2014 in review

I thought it was fun seeing the summary they give me of the year. Here it is if you want to see.

Also, Happy new year everyone. ^_^

The WordPress.com stats helper monkeys prepared a 2014 annual report for this blog.

Here’s an excerpt:

The concert hall at the Sydney Opera House holds 2,700 people. This blog was viewed about 11,000 times in 2014. If it were a concert at Sydney Opera House, it would take about 4 sold-out performances for that many people to see it.

Click here to see the complete report.

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Catherine (Gender Issues + Review)

With all the attention Catherine had gotten when it first released, I found myself really wanting to play it. I heard several people talking about how good it was. I was pretty excited. I knew a game by Atlus would let me down in some ways but I didn’t know I’d find all of these problems.

catherine

The Girlfriends:

The game’s two love interests, Katherine and Catherine, as characters, really lack any sort of depth. This is possibly due, in part, to the fact that the characters aren’t really given many scenes or much variety in the scenes they are in.

Katherine and Catherine come off as archetypes. There is the nagging girlfriend (K). Then there is a flirty/crazy one (C). Because those seem to be C’s two modes, she’s flirty and naked or she’s crazy and threatening Vincent. These personality traits even carry over to their text messages—there is the sound of K sighing when Vincent reads her text messages while C’s texts are all giggly.

That’s all there is to these characters. As my roommate said, they are two dimensional characters.

To add to their poor portrayal, Vincent always seems to be written as the victim being overwhelmed by these two forces. The women, then, are shown as antagonists, to the point where they are literally a few of the bosses.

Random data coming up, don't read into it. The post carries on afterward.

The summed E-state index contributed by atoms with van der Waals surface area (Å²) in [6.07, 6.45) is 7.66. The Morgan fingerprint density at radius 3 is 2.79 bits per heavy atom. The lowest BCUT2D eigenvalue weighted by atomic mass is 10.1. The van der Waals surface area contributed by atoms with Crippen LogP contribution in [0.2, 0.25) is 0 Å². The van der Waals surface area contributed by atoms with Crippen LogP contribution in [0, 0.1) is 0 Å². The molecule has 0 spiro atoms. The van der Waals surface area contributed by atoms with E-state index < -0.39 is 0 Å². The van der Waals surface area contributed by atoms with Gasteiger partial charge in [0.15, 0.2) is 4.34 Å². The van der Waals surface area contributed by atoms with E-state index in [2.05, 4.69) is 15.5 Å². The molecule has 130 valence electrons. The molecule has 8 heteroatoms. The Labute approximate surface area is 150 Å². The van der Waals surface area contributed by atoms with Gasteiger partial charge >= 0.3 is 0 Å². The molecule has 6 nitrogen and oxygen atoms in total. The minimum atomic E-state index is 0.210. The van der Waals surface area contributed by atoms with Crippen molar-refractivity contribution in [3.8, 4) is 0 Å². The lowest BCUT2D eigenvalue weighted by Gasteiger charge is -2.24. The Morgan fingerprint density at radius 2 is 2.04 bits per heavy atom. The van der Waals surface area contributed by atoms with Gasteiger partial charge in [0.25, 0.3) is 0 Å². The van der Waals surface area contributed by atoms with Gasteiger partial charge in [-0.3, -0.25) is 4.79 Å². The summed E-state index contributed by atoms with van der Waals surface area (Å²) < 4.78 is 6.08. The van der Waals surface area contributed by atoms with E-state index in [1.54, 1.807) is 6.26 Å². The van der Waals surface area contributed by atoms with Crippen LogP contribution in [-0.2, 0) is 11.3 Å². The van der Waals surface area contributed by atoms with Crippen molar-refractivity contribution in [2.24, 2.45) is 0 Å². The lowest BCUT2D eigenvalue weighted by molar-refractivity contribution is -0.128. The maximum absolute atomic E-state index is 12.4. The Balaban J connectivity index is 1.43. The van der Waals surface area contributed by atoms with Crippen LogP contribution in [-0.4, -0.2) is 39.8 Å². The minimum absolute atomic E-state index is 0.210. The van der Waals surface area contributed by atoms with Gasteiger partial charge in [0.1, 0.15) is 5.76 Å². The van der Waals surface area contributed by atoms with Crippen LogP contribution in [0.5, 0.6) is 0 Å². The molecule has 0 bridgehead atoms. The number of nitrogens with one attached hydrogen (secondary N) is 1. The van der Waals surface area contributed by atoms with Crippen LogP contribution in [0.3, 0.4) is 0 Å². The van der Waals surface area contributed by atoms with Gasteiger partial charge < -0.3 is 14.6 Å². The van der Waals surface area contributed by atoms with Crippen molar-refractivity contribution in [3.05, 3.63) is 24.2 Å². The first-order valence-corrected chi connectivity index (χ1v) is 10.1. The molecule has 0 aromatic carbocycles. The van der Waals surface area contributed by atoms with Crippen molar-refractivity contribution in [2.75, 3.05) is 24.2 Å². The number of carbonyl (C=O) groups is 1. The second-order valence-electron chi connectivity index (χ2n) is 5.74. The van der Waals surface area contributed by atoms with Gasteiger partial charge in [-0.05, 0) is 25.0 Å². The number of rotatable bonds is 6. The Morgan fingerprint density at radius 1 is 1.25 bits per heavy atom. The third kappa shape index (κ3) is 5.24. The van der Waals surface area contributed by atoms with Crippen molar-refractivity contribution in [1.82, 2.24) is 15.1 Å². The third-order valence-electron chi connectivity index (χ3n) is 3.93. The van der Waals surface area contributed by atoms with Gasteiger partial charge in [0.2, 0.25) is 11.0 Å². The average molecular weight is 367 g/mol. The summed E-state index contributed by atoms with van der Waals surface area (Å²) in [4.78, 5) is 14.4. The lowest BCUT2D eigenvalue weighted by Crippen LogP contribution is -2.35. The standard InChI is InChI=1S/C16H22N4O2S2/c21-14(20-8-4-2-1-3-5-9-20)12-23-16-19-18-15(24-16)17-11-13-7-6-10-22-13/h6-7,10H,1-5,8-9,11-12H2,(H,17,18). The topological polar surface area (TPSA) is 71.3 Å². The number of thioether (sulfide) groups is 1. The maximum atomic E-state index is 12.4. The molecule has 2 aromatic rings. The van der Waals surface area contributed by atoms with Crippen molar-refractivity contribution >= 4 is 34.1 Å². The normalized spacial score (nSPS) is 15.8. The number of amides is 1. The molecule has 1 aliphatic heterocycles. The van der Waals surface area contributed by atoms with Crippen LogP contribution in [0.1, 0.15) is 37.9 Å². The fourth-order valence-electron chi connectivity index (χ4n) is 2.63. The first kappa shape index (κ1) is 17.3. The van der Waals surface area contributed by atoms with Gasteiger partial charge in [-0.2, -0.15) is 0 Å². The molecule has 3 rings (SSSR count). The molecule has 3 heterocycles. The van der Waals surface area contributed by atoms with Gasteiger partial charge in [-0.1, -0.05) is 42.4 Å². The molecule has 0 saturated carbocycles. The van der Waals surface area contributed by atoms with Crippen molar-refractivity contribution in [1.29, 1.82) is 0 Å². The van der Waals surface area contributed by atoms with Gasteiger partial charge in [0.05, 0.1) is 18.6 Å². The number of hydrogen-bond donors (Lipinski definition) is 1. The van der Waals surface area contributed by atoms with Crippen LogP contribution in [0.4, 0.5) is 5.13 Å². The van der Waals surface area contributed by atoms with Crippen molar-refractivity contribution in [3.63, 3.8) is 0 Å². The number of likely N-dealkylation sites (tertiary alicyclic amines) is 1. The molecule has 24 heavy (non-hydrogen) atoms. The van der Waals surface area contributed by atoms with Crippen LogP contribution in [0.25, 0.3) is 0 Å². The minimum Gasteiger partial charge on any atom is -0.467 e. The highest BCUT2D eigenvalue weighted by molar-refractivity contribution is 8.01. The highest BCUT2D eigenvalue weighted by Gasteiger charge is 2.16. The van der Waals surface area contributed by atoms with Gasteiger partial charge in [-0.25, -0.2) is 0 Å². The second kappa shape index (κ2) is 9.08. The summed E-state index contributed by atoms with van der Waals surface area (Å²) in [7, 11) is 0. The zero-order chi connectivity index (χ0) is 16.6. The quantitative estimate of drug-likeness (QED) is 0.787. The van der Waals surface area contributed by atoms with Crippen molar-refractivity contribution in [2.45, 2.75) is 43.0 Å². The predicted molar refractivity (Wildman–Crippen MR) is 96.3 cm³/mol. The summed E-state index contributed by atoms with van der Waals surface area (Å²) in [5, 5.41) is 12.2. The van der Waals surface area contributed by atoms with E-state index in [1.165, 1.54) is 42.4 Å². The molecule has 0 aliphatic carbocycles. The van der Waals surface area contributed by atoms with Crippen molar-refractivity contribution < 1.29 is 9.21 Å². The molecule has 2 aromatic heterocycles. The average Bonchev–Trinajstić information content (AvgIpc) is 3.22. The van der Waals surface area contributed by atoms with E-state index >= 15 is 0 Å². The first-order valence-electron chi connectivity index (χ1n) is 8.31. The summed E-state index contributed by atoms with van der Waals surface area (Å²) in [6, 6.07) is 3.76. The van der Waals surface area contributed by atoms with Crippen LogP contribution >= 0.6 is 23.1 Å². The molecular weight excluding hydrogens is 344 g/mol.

Then in most endings, he is never punished for all of his poor choices. Everyone decides to ignore the fact that he actively lied to his girlfriend, and actually did cheat because the succubus was, in fact, a real person, even if they couldn’t see her.

Erica

Erica:

Then there’s Erica, the most disappointingly handled character in the game.

Even from her first interaction with the main cast you can see questionable choices. Similar in theme to Persona 3’s trans woman, Erica’s introduction as an important character is her flirting with the boys and referencing kink.  In the scene, Toby is complaining about never getting girls, saying that he wants an older woman and mentions adult fun. Right on cue, Erica shows up saying, “Hmmm? So, did I hear someone call for me?” followed shortly by, “I’ve got a nice pair of stiletto heels I know how to use.” Because, of course, a trans woman in an Atlus game will immediately flirt with the inexperienced, eager, young man.

Throughout the game every major male character says things that are transphobic. First, when Toby starts to develop a crush on Erica, everyone starts to tell him he can’t date her. Before he asks her out, everyone at the table wonders aloud whether they should “tell” Toby. This, of course,  hints at the fact that Erica is trans, and that the characters are thinking about outing her.

In another scene, Toby declares, “Got rid of my V-Card, Boom!” and Orlando looks shocked and concernedly asks him, “with who?” Then Orlando looks clearly bothered by learning that Toby had slept with Erica.

Immediately after that, Toby says there was “something weird about it,” after which Orlando quickly and nervously changes the subject.

Erica2

Later in the game it’s discovered that Erica started having nightmares, too. Toby says, “I thought only men had that dream… So maybe gender doesn’t matter, huh?” to which Orlando replies, “W-Well, I’m not so sure…” suggesting that Erica isn’t a woman.

Near it’s end, the game explicitly states that only men are the ones to have the nightmares with such lines as, “I have these hesitant gentleman climb that…” and other similar lines, but Erica still had the dreams, even though she is a woman, which tells the player that the writers thought of Erica as a man and therefore think of all trans women as men.